For many animals living in the wild, life can be constantly in the balance. All over the world there are carnivores looking for a meal, and this means preying on other animals for the nutrition that they need. Predators are usually equipped with plenty of armaments to help them take down and devour their prey, making them very dangerous animals to be around. Herbivores, animals that eat vegetation, can also be very dangerous though. They are often very large and equipped with defences that help keep other potentially dangerous animals at bay.
A prime example is the enormous hippopotamus. Although they spend their time cooling off in water and grazing on vegetation, they are not to be messed with. They are large, powerful and will also be very aggressive should anybody get too close for comfort. They are attributed with the deaths of many people in Africa and always need to be treated with the respect that they deserve. Regardless, they are still wonderful to observe from a safe distance.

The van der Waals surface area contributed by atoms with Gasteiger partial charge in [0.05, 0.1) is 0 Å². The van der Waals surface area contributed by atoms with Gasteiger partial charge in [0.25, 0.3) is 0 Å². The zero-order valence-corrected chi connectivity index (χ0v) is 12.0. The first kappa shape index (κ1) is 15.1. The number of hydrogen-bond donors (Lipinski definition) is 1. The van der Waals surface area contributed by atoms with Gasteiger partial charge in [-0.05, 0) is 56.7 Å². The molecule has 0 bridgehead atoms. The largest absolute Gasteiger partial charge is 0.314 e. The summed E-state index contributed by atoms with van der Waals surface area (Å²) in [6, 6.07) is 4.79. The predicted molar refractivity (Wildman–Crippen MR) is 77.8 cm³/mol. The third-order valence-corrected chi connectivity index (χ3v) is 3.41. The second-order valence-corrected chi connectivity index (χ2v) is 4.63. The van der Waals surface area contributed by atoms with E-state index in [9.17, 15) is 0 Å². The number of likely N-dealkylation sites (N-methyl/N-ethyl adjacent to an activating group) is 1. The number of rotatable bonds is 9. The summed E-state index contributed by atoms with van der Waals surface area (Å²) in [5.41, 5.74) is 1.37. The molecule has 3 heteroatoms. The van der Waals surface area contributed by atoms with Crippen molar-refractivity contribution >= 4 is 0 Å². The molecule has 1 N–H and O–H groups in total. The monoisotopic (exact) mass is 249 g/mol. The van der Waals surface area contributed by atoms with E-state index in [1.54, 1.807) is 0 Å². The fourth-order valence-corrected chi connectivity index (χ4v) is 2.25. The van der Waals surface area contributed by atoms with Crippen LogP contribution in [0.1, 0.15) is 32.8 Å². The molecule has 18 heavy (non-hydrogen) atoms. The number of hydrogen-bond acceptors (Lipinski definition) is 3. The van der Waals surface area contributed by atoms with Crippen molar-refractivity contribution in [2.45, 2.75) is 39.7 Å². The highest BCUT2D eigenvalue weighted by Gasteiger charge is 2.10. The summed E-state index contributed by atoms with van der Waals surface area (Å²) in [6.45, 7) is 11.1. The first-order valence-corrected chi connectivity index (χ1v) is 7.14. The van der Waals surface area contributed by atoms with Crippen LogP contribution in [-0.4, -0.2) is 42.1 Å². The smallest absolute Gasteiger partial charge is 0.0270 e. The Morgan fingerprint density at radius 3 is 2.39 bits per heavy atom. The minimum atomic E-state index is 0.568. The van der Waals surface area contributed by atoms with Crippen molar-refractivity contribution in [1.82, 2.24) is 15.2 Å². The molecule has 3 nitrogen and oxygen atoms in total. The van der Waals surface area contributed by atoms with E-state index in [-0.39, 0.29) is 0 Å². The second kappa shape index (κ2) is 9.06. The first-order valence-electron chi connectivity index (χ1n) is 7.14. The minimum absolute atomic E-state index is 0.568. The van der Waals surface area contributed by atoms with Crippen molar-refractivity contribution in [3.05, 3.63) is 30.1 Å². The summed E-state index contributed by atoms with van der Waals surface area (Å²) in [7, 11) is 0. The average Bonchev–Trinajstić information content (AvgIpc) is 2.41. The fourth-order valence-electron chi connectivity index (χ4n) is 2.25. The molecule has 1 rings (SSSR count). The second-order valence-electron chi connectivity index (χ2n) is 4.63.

The hippopotamus is as amazing as it is large and has long been a major attraction for crowds from all over the world. They are genuinely fascinating creatures and they are surrounded by some incredible facts.
Hippopotamus Fact #10: Related to Whales
Evolution constantly, but slowly, changes how a species is adapted to the environment that it lives in. Where possible and necessary, it will continue making a species better suited to its environment over time. It will also help the species adapt when the environment it lives in changes around it. When there are different populations of a species, each population will adapt according to the environment they live in. This can lead to some surprising relationships between animals that appear to be very different.
In this case the hippo is, in fact, a close relative of the whale. Although it may be surprising to begin with, it’s not that shocking once you think about it as both are aquatic mammals after all. Their common ancestor would have been more similar to a hippo than a whale. One population of this ancestor would have started spending more time in the water and eventually evolved to be the sea-faring giants we know today.